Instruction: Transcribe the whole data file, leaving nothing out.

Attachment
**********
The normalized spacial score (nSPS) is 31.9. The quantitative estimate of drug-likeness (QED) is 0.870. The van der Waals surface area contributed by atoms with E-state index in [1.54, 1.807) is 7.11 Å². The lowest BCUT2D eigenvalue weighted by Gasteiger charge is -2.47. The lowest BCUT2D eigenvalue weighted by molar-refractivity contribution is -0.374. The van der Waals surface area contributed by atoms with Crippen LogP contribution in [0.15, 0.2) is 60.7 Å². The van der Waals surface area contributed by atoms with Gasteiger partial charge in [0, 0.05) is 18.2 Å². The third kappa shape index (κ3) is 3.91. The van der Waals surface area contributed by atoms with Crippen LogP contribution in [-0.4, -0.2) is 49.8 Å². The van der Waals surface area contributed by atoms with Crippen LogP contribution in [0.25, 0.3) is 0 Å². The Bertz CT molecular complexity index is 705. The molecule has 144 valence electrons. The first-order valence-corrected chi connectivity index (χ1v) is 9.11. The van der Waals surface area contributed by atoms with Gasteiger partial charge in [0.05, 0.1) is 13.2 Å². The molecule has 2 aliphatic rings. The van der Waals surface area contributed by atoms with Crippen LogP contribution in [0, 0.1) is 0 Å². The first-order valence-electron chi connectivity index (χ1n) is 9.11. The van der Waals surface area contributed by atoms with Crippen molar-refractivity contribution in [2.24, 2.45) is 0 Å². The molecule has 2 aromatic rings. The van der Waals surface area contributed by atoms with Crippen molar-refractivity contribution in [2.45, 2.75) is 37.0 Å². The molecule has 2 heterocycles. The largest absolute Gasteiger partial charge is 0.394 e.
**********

The normalized spacial score (nSPS) is 31.9. The quantitative estimate of drug-likeness (QED) is 0.870. The van der Waals surface area contributed by atoms with E-state index in [1.54, 1.807) is 7.11 Å². The lowest BCUT2D eigenvalue weighted by Gasteiger charge is -2.47. The lowest BCUT2D eigenvalue weighted by molar-refractivity contribution is -0.374. The van der Waals surface area contributed by atoms with Crippen LogP contribution in [0.15, 0.2) is 60.7 Å². The van der Waals surface area contributed by atoms with Gasteiger partial charge in [0, 0.05) is 18.2 Å². The third kappa shape index (κ3) is 3.91. The van der Waals surface area contributed by atoms with Crippen LogP contribution in [-0.4, -0.2) is 49.8 Å². The van der Waals surface area contributed by atoms with Crippen LogP contribution in [0.25, 0.3) is 0 Å². The Bertz CT molecular complexity index is 705. The molecule has 144 valence electrons. The first-order valence-corrected chi connectivity index (χ1v) is 9.11. The van der Waals surface area contributed by atoms with Gasteiger partial charge in [0.05, 0.1) is 13.2 Å². The molecule has 2 aliphatic rings. The van der Waals surface area contributed by atoms with Crippen LogP contribution in [0, 0.1) is 0 Å². The first-order valence-electron chi connectivity index (χ1n) is 9.11. The van der Waals surface area contributed by atoms with Crippen molar-refractivity contribution in [2.24, 2.45) is 0 Å². The molecule has 2 aromatic rings. The van der Waals surface area contributed by atoms with Crippen molar-refractivity contribution in [2.45, 2.75) is 37.0 Å². The molecule has 2 heterocycles. The largest absolute Gasteiger partial charge is 0.394 e.